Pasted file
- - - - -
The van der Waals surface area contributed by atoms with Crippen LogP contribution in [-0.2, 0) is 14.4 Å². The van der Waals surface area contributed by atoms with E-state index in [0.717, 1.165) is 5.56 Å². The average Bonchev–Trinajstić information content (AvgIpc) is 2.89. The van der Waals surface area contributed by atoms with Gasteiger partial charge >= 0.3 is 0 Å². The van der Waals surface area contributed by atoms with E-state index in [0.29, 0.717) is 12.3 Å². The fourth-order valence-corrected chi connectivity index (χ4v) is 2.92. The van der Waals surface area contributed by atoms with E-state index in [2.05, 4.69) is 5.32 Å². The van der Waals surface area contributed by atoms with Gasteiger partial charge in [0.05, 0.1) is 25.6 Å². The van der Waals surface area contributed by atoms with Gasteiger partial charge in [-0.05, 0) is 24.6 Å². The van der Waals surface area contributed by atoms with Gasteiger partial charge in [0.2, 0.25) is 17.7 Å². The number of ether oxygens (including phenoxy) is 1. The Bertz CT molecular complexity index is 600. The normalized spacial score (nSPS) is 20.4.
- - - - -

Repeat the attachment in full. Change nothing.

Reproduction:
The van der Waals surface area contributed by atoms with Crippen LogP contribution in [-0.2, 0) is 14.4 Å². The van der Waals surface area contributed by atoms with E-state index in [0.717, 1.165) is 5.56 Å². The average Bonchev–Trinajstić information content (AvgIpc) is 2.89. The van der Waals surface area contributed by atoms with Gasteiger partial charge >= 0.3 is 0 Å². The van der Waals surface area contributed by atoms with E-state index in [0.29, 0.717) is 12.3 Å². The fourth-order valence-corrected chi connectivity index (χ4v) is 2.92. The van der Waals surface area contributed by atoms with E-state index in [2.05, 4.69) is 5.32 Å². The van der Waals surface area contributed by atoms with Gasteiger partial charge in [0.05, 0.1) is 25.6 Å². The van der Waals surface area contributed by atoms with Gasteiger partial charge in [-0.05, 0) is 24.6 Å². The van der Waals surface area contributed by atoms with Gasteiger partial charge in [0.2, 0.25) is 17.7 Å². The number of ether oxygens (including phenoxy) is 1. The Bertz CT molecular complexity index is 600. The normalized spacial score (nSPS) is 20.4.